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A China Round of Multilateral Trade Negotiations

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  • Aaditya Mattoo

    ()
    (World Bank)

  • Arvind Subramanian

    ()
    (Peterson Institute for International Economics)

Abstract

Until recently, the World Trade Organization (WTO) has been an eff ective framework for cooperation because it has continually adapted to changing economic realities. Th e current Doha Agenda is an aberration because it does not refl ect one of the biggest shifts in the international economic and trading system: the rise of China. Even though China will have a stake in maintaining trade openness, an initiative that builds on but redefi nes the Doha Agenda would anchor China more fully in the multilateral trading system. Such an initiative would have two pillars. First, a new negotiating agenda that would include the major issues of interest to China and its trading partners, and thus unleash the powerful reciprocal liberalization mechanism that has driven the WTO process to previous successes. Second, new restraints on bilateralism and regionalism that would help preserve incentives for maintaining the current broad non-discriminatory trading order.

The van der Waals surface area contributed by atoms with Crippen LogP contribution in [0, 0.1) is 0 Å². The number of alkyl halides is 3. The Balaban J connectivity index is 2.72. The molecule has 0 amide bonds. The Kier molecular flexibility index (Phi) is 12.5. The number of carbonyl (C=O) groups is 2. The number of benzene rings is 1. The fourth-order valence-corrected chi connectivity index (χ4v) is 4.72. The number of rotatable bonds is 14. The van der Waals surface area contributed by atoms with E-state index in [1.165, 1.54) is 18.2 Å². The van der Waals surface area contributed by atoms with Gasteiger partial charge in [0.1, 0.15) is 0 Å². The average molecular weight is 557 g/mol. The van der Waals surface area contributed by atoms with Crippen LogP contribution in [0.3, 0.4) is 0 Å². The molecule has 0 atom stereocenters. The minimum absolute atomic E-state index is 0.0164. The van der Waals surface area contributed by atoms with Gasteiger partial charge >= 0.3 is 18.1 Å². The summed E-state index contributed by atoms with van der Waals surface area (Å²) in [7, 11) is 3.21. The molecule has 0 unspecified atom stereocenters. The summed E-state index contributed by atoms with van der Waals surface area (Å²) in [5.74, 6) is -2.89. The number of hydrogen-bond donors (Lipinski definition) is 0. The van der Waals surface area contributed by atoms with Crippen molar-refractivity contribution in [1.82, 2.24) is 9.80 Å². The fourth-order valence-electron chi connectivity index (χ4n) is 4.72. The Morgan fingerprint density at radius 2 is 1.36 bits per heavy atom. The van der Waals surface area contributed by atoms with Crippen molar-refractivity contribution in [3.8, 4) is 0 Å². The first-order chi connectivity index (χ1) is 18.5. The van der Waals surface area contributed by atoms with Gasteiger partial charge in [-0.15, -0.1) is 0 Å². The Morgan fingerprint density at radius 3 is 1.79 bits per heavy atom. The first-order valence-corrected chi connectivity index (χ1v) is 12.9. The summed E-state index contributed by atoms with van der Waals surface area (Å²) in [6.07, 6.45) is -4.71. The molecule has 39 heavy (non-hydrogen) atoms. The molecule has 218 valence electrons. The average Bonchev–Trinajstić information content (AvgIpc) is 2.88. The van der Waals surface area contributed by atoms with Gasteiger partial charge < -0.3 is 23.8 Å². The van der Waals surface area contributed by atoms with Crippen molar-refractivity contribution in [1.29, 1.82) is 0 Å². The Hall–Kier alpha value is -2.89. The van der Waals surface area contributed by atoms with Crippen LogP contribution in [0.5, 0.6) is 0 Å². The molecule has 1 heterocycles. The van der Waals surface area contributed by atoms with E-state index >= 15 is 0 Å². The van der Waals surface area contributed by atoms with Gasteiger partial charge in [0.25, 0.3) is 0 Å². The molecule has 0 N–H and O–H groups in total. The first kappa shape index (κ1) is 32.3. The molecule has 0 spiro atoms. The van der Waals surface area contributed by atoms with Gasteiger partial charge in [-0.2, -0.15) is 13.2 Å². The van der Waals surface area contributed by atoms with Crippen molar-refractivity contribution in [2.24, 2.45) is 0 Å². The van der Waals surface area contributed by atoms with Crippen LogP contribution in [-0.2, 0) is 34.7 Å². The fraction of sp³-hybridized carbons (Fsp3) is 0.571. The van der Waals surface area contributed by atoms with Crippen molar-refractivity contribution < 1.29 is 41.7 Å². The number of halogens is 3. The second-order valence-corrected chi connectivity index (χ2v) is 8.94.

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Bibliographic Info

Paper provided by Peterson Institute for International Economics in its series Working Paper Series with number WP11-22.

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Date of creation: Dec 2011
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Handle: RePEc:iie:wpaper:wp11-22

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Keywords: China; trade; multilateralism; WTO; Doha Agenda;

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Cited by:
  1. Arvind Subramanian, 2013. "Preserving the Open Global Economic System: A Strategic Blueprint for China and the United States," Policy Briefs PB13-16, Peterson Institute for International Economics.
  2. Robert Wolfe, 2013. "First diagnose, then treat: what ails the Doha Round?," RSCAS Working Papers 2013/85, European University Institute.

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